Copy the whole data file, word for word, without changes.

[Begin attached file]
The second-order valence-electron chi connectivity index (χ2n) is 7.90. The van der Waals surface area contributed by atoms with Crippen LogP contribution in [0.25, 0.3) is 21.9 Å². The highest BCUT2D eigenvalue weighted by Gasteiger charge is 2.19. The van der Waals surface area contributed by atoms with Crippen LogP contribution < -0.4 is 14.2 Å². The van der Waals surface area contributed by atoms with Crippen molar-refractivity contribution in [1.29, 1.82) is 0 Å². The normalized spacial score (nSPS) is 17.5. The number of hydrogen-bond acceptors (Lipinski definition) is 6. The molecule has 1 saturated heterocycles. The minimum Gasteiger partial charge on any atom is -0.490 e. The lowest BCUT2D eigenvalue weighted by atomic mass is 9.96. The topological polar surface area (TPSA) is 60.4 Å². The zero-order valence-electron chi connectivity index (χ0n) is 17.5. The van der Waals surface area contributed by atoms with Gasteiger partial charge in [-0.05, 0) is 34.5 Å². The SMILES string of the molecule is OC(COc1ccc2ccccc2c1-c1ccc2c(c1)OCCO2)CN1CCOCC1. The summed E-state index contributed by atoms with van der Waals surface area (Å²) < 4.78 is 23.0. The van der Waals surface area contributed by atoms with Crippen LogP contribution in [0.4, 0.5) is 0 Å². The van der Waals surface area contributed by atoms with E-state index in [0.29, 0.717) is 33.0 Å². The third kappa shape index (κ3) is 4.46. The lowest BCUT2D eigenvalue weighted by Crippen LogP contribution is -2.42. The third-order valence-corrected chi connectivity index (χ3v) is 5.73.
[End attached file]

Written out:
The second-order valence-electron chi connectivity index (χ2n) is 7.90. The van der Waals surface area contributed by atoms with Crippen LogP contribution in [0.25, 0.3) is 21.9 Å². The highest BCUT2D eigenvalue weighted by Gasteiger charge is 2.19. The van der Waals surface area contributed by atoms with Crippen LogP contribution < -0.4 is 14.2 Å². The van der Waals surface area contributed by atoms with Crippen molar-refractivity contribution in [1.29, 1.82) is 0 Å². The normalized spacial score (nSPS) is 17.5. The number of hydrogen-bond acceptors (Lipinski definition) is 6. The molecule has 1 saturated heterocycles. The minimum Gasteiger partial charge on any atom is -0.490 e. The lowest BCUT2D eigenvalue weighted by atomic mass is 9.96. The topological polar surface area (TPSA) is 60.4 Å². The zero-order valence-electron chi connectivity index (χ0n) is 17.5. The van der Waals surface area contributed by atoms with Gasteiger partial charge in [-0.05, 0) is 34.5 Å². The SMILES string of the molecule is OC(COc1ccc2ccccc2c1-c1ccc2c(c1)OCCO2)CN1CCOCC1. The summed E-state index contributed by atoms with van der Waals surface area (Å²) < 4.78 is 23.0. The van der Waals surface area contributed by atoms with Crippen LogP contribution in [0.4, 0.5) is 0 Å². The van der Waals surface area contributed by atoms with E-state index in [0.29, 0.717) is 33.0 Å². The third kappa shape index (κ3) is 4.46. The lowest BCUT2D eigenvalue weighted by Crippen LogP contribution is -2.42. The third-order valence-corrected chi connectivity index (χ3v) is 5.73.